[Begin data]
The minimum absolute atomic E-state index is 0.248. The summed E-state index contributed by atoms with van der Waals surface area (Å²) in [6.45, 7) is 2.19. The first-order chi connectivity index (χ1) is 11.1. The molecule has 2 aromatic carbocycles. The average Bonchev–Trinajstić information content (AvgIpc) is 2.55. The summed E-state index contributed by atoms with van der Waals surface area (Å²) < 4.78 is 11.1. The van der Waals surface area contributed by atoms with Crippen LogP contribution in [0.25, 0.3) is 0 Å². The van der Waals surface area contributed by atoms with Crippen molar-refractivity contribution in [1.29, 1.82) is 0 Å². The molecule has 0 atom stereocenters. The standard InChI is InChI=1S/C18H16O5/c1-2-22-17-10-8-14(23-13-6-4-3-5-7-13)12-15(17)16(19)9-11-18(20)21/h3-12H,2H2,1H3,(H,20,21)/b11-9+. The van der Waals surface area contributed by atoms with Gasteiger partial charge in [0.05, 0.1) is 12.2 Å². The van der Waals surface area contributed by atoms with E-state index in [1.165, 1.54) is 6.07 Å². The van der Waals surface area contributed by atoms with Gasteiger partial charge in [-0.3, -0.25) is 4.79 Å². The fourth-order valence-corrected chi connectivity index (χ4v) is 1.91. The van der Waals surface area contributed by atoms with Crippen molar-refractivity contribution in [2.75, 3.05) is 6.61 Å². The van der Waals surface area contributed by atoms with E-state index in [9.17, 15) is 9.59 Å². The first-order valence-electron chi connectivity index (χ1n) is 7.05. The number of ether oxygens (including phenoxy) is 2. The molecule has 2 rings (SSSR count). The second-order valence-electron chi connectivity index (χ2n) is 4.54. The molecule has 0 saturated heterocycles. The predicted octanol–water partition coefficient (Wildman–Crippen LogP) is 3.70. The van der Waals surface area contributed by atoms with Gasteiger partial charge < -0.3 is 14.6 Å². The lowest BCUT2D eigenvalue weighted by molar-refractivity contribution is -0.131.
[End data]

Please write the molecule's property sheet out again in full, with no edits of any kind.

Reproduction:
The minimum absolute atomic E-state index is 0.248. The summed E-state index contributed by atoms with van der Waals surface area (Å²) in [6.45, 7) is 2.19. The first-order chi connectivity index (χ1) is 11.1. The molecule has 2 aromatic carbocycles. The average Bonchev–Trinajstić information content (AvgIpc) is 2.55. The summed E-state index contributed by atoms with van der Waals surface area (Å²) < 4.78 is 11.1. The van der Waals surface area contributed by atoms with Crippen LogP contribution in [0.25, 0.3) is 0 Å². The van der Waals surface area contributed by atoms with Crippen molar-refractivity contribution in [1.29, 1.82) is 0 Å². The molecule has 0 atom stereocenters. The standard InChI is InChI=1S/C18H16O5/c1-2-22-17-10-8-14(23-13-6-4-3-5-7-13)12-15(17)16(19)9-11-18(20)21/h3-12H,2H2,1H3,(H,20,21)/b11-9+. The van der Waals surface area contributed by atoms with Gasteiger partial charge in [0.05, 0.1) is 12.2 Å². The van der Waals surface area contributed by atoms with E-state index in [1.165, 1.54) is 6.07 Å². The van der Waals surface area contributed by atoms with Gasteiger partial charge in [-0.3, -0.25) is 4.79 Å². The fourth-order valence-corrected chi connectivity index (χ4v) is 1.91. The van der Waals surface area contributed by atoms with Crippen molar-refractivity contribution in [2.75, 3.05) is 6.61 Å². The van der Waals surface area contributed by atoms with E-state index in [9.17, 15) is 9.59 Å². The first-order valence-electron chi connectivity index (χ1n) is 7.05. The number of ether oxygens (including phenoxy) is 2. The molecule has 2 rings (SSSR count). The second-order valence-electron chi connectivity index (χ2n) is 4.54. The molecule has 0 saturated heterocycles. The predicted octanol–water partition coefficient (Wildman–Crippen LogP) is 3.70. The van der Waals surface area contributed by atoms with Gasteiger partial charge < -0.3 is 14.6 Å². The lowest BCUT2D eigenvalue weighted by molar-refractivity contribution is -0.131.